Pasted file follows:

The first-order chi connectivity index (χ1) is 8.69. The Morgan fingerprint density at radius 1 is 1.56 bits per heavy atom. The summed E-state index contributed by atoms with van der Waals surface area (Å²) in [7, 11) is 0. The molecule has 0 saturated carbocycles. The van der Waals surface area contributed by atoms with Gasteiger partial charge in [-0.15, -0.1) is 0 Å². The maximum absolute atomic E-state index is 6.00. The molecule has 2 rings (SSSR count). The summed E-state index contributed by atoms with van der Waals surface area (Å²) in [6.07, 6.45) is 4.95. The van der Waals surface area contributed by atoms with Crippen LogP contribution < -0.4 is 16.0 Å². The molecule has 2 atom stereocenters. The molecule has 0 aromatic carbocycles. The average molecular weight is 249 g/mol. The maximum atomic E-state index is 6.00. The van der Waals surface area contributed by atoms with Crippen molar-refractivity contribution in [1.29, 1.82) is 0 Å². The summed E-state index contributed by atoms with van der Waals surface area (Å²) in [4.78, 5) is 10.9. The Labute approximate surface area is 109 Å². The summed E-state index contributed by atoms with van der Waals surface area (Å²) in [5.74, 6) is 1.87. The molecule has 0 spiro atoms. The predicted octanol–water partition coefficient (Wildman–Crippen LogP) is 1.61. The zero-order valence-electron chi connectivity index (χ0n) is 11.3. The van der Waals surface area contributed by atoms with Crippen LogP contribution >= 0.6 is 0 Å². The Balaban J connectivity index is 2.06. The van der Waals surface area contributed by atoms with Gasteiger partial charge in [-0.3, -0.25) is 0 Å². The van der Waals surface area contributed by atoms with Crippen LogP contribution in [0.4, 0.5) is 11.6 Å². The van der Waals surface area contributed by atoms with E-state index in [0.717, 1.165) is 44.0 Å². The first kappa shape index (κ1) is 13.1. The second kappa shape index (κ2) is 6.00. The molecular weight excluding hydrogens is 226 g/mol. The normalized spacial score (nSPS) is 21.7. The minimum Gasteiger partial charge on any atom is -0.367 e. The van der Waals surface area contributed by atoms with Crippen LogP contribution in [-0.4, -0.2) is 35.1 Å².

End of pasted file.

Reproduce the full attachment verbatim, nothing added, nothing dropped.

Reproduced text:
The first-order chi connectivity index (χ1) is 8.69. The Morgan fingerprint density at radius 1 is 1.56 bits per heavy atom. The summed E-state index contributed by atoms with van der Waals surface area (Å²) in [7, 11) is 0. The molecule has 0 saturated carbocycles. The van der Waals surface area contributed by atoms with Gasteiger partial charge in [-0.15, -0.1) is 0 Å². The maximum absolute atomic E-state index is 6.00. The molecule has 2 rings (SSSR count). The summed E-state index contributed by atoms with van der Waals surface area (Å²) in [6.07, 6.45) is 4.95. The van der Waals surface area contributed by atoms with Crippen LogP contribution < -0.4 is 16.0 Å². The molecule has 2 atom stereocenters. The molecule has 0 aromatic carbocycles. The average molecular weight is 249 g/mol. The maximum atomic E-state index is 6.00. The van der Waals surface area contributed by atoms with Crippen molar-refractivity contribution in [1.29, 1.82) is 0 Å². The summed E-state index contributed by atoms with van der Waals surface area (Å²) in [4.78, 5) is 10.9. The Labute approximate surface area is 109 Å². The summed E-state index contributed by atoms with van der Waals surface area (Å²) in [5.74, 6) is 1.87. The molecule has 0 spiro atoms. The predicted octanol–water partition coefficient (Wildman–Crippen LogP) is 1.61. The zero-order valence-electron chi connectivity index (χ0n) is 11.3. The van der Waals surface area contributed by atoms with Crippen LogP contribution >= 0.6 is 0 Å². The Balaban J connectivity index is 2.06. The van der Waals surface area contributed by atoms with Gasteiger partial charge in [-0.3, -0.25) is 0 Å². The van der Waals surface area contributed by atoms with Crippen LogP contribution in [0.4, 0.5) is 11.6 Å². The van der Waals surface area contributed by atoms with E-state index in [0.717, 1.165) is 44.0 Å². The first kappa shape index (κ1) is 13.1. The second kappa shape index (κ2) is 6.00. The molecular weight excluding hydrogens is 226 g/mol. The normalized spacial score (nSPS) is 21.7. The minimum Gasteiger partial charge on any atom is -0.367 e. The van der Waals surface area contributed by atoms with Crippen LogP contribution in [-0.4, -0.2) is 35.1 Å².